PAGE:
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Never too Late

On April 12, 2011 — seven years ago today — a much-loved senior Spanish lecturer at the University killed himself. The University had suspended him without due process, and in seeming violation of its own procedures. In the time since, there has never been an independent investigation of what the University did. Whenever I think of my Princeton experience, the University’s actions around the death of a beloved community member is what I remember most of all. 

Have you heard of Antonio Calvo? Or has his name been erased on campus?


In my first year at the University, I went on a summer language program that Calvo organized in Toledo, Spain. We visited museums, drank one-euro wine, and occasionally learned Spanish. In the middle of the month, Calvo noticed I looked disheartened, and sat me down to check if I was okay. He told me it was normal to have ups and downs in a program like this, that the middle is always the tiring bit. I think he drew a graph in the air of fun-ness over time, with a craterous dip in the middle. Antonio had a way of smiling that made you feel that the world was a joke, but that you were in on it together. In that moment, he made me feel that my well-being mattered to someone. 

That’s the whole of my personal Calvo story. It isn’t much, but it meant a lot to me. My friends who knew him better remember him just as fondly and with even deeper gratitude.

Then, in my senior year, Antonio killed himself. The University had suspended him a few days earlier and abruptly evicted him from campus. As a non-U.S. citizen, without his University contract, he would face the prospect of having 30 days to pack up his life and leave the country (in honesty, when the new federal government came to power and the University made statements about the importance of rights and due process for immigrants, I couldn’t help but be sick at the hypocrisy). I wish I could tell you exactly what Antonio was accused of, but the University stonewalled all questions about why they had suspended him. The Daily Princetonian did an excellent job of covering the story at the time, and again in a detailed investigation on the one-year anniversary; there was even extensive coverage in the New York Times. But nobody could ever identify what had actually happened, because the University diligently refused to talk. The administration claimed that it was protecting “the privacy of his family,” but it was certainly insinuated in private that Antonio had done something horrific.

I don’t want to assert anything here that I couldn’t possibly know for certain — anyone who watches the news these days knows that sometimes your heroes devastate you — but I cannot believe that Antonio did what the University tried to imply he did. What I’d really like to highlight, however, is how completely unsatisfactory the University’s response is regardless of what actually happened. Either the University is covering up something terrible Antonio did, or they’re covering up an abuse of their own procedures by pretending that they’re covering up something terrible Antonio did. I know which one I think it is, but either one is unacceptable. In neither case does the University’s silence serve the community’s interests.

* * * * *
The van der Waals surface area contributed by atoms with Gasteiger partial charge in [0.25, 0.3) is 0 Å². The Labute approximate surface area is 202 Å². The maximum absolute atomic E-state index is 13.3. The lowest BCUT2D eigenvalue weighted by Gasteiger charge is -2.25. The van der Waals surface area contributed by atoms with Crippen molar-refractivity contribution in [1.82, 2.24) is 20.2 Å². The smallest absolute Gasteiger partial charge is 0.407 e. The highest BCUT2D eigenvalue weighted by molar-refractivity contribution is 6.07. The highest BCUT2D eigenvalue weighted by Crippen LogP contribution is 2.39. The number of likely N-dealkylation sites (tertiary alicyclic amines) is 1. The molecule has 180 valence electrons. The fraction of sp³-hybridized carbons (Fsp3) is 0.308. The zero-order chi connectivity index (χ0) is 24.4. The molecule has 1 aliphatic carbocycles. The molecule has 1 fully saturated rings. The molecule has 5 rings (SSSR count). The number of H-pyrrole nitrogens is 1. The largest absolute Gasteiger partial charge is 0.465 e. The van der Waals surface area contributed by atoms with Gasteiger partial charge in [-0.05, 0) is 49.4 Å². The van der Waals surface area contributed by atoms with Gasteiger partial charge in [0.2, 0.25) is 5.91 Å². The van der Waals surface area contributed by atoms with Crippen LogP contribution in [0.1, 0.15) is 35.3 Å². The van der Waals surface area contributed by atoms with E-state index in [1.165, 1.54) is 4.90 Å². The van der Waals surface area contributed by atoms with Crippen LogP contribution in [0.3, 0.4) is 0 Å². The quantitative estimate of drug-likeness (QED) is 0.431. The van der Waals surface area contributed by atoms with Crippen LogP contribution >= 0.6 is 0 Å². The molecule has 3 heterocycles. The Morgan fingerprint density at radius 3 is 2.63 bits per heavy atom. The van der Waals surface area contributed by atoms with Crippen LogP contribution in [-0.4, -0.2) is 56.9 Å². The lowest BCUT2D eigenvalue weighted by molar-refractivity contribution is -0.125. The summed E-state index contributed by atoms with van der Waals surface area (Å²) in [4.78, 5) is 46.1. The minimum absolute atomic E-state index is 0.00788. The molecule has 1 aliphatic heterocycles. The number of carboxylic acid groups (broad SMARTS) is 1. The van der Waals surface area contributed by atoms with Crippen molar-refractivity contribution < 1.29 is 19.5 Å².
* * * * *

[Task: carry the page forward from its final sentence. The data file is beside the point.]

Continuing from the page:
I don’t think the University can be held directly responsible for Antonio’s suicide; I’m not saying they could have known he would kill himself in response to their actions. But they are to blame for suspending him without due process, and they’re responsible for their reaction after his death: sweeping everything under the rug, as powerful institutions have done since time immemorial, instead of facing the difficult truth that mistakes were made and need to be reckoned with.

At the time of Antonio’s death, a local attorney wrote a measured column in the Prince suggesting a “special reviewer” from outside the University should look through the University’s files to see if University policies were followed correctly, and to suggest any necessary changes to policy or implementation or both. The University didn’t respond and didn’t investigate.


But it still can. And it still should.

The other day I looked at my online calendar, with its annual reminder for Antonio’s anniversary. It stretches out indefinitely: April 12, 2018, and ’19, and ’20, and then ’70, and ’71, and 2201, and 2202, and onwards into eternity. Of course, none of us will live to see those years, in any case; I will be gone soon, and so will you. But universities live for centuries, so their courage or their cowardice lives for centuries as well. There are people reading these words right now who have the power to launch a proper, independent investigation into Antonio’s death, and to finally tell the community what really happened and what went wrong. The human capacity to avoid difficult truths or difficult actions is almost infinite (I am not here to judge: it took me seven years to write this), but some of those people also know in their hearts that a terrible injustice occurred and needs to be reckoned with. What will they do? What will you do?

Uri Bram is a University alumnus from the Class of 2011.

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